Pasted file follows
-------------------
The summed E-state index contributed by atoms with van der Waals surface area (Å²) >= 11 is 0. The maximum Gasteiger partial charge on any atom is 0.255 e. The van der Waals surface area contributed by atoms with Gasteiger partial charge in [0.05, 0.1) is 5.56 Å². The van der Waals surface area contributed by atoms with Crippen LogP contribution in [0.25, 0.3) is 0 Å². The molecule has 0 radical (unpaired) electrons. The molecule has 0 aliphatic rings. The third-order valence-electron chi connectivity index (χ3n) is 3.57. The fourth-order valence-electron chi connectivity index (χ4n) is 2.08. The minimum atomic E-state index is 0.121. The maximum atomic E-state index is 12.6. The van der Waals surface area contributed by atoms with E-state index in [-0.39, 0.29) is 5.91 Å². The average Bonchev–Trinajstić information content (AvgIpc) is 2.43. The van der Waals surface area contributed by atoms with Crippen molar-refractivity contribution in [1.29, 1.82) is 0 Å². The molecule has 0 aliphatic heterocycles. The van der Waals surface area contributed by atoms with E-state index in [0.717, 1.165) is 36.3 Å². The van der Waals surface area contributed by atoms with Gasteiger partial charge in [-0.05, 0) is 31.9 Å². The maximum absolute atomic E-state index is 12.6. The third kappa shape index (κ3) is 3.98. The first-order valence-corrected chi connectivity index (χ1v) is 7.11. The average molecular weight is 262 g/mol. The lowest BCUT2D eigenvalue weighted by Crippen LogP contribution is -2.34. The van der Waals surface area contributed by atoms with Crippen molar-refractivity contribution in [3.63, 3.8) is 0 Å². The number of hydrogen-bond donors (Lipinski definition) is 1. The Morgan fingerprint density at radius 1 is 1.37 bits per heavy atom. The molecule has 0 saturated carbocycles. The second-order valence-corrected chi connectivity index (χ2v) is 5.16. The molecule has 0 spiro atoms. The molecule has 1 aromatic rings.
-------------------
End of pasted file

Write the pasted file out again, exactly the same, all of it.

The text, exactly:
The summed E-state index contributed by atoms with van der Waals surface area (Å²) >= 11 is 0. The maximum Gasteiger partial charge on any atom is 0.255 e. The van der Waals surface area contributed by atoms with Gasteiger partial charge in [0.05, 0.1) is 5.56 Å². The van der Waals surface area contributed by atoms with Crippen LogP contribution in [0.25, 0.3) is 0 Å². The molecule has 0 radical (unpaired) electrons. The molecule has 0 aliphatic rings. The third-order valence-electron chi connectivity index (χ3n) is 3.57. The fourth-order valence-electron chi connectivity index (χ4n) is 2.08. The minimum atomic E-state index is 0.121. The maximum atomic E-state index is 12.6. The van der Waals surface area contributed by atoms with E-state index in [-0.39, 0.29) is 5.91 Å². The average Bonchev–Trinajstić information content (AvgIpc) is 2.43. The van der Waals surface area contributed by atoms with Crippen molar-refractivity contribution in [1.29, 1.82) is 0 Å². The molecule has 0 aliphatic heterocycles. The van der Waals surface area contributed by atoms with E-state index in [0.717, 1.165) is 36.3 Å². The van der Waals surface area contributed by atoms with Gasteiger partial charge in [-0.05, 0) is 31.9 Å². The maximum absolute atomic E-state index is 12.6. The third kappa shape index (κ3) is 3.98. The first-order valence-corrected chi connectivity index (χ1v) is 7.11. The average molecular weight is 262 g/mol. The lowest BCUT2D eigenvalue weighted by Crippen LogP contribution is -2.34. The van der Waals surface area contributed by atoms with Crippen molar-refractivity contribution in [3.63, 3.8) is 0 Å². The number of hydrogen-bond donors (Lipinski definition) is 1. The Morgan fingerprint density at radius 1 is 1.37 bits per heavy atom. The molecule has 0 saturated carbocycles. The second-order valence-corrected chi connectivity index (χ2v) is 5.16. The molecule has 0 spiro atoms. The molecule has 1 aromatic rings.